They were referring to the wall separating the areas proposed by executive mayor Solly Msimanga following last week’s unrest.
Social media lit up after the announcement, with critics likening the proposal to the Berlin Wall and the apartheid-era Group Areas Act.
Msimanga’s spokesperson Samkelo Mgobozi yesterday told the Pretoria News the mayoral office would provide further clarity on the matter this week.
However, residents of the informal settlement said the wall would take up the space occupied by their shacks and was not practical - it would not solve their problems.
“As far as we are concerned, there will be no wall built here; the mayor must meet us, address our issues and discuss a way forward,” an irate resident said.
Soon afterwards, other residents threw the Pretoria News out of the area, saying they hated the media.
Last week, Msimanga told the residents, who had engaged in a night of fighting, that a buffer between the two areas was the only solution. It was the kind of permanent solution that would ensure the safety of both community groups, he said.
Residents of the informal settlement were accused of crossing over to the formal homes to use toilets, and of illegally connecting their shacks to the electricity and water grid. The formal house owners said their utility bills had increased as a result.
The problems had persisted for about a year but reached a head last week. Petrol bombs were thrown across the area, damaging houses and forcing people to find alternative accommodation ahead of the weekend.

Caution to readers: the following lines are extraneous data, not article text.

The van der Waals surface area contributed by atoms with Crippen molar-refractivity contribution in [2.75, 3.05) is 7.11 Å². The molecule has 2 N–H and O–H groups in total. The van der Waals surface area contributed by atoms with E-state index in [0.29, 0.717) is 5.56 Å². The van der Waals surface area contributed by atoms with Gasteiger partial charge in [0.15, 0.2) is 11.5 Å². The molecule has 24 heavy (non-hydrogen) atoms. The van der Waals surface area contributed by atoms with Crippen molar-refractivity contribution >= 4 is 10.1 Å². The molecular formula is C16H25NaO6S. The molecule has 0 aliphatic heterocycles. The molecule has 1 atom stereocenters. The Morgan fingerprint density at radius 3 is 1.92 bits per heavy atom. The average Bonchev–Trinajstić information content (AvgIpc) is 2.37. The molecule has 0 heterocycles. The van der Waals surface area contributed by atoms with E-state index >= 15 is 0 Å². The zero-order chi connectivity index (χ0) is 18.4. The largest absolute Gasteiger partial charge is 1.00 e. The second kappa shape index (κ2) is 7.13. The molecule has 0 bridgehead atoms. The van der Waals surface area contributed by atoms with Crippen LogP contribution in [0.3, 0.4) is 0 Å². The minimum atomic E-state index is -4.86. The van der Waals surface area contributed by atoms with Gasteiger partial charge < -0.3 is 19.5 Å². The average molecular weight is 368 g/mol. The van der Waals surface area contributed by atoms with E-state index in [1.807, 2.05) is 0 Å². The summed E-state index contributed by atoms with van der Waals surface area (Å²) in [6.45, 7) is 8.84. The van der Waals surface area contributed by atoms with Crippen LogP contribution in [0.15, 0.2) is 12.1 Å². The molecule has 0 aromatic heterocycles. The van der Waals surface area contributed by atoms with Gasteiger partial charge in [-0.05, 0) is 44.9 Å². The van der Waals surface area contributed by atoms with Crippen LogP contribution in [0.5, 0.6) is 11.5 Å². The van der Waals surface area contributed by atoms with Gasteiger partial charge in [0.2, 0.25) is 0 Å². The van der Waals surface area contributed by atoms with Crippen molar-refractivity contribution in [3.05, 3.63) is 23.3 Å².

A stand-off ensued during which the police were intimidated and had to deploy nyalas to restore order and maintain a level of peace, with each faction of the residents blaming the other for the problems.
The formal homeowners said they were tired of paying high bills, only for their neighbours to illegally connect themselves and use water and electricity at no cost. The informal settlement residents said the issues raised were being exaggerated.
The clashes led to a mini-substation being set alight and houses and shacks torched with petrol bombs from both directions. A fire engine was also damaged.
During the day the formal homeowners rushed to court and sought an interdict to have the squatters removed from their neighbourhood.
It was not granted; instead the court ordered illegal squatters refrain from damaging the houses and intimidating them their wealthier neighbours.
Msimanga went to the area and spoke to the warring parties, saying a wall would have to go up to separate them and put a stop to the ongoing battle.
“As part of a permanent solution we want to create a buffer between the house owners and the illegal squatters. This will ensure the safety of both communities' members,” he told them. Then he said the wall would go up “as soon as possible”.
Squatters at the time said the suggestion of a wall was a good idea. It would put an end to baseless accusations, they said.
But by the weekend they had had a change of heart as they tried to gather up what was left from their burnt houses. They carted corrugated metal and drew up plans to rebuild their damaged homes.
The informal settlers also said they had learnt with shock of another location that had been identified for them to make space for the wall.
“The mayor told us he was going to come and take those who lost their homes and belongings and place them in different churches so they could have a place to sleep until he can find a place for us to stay, but here we are, still waiting for him,” said a shack dweller.
They reported they were squatting with neighbours in cramped spaces.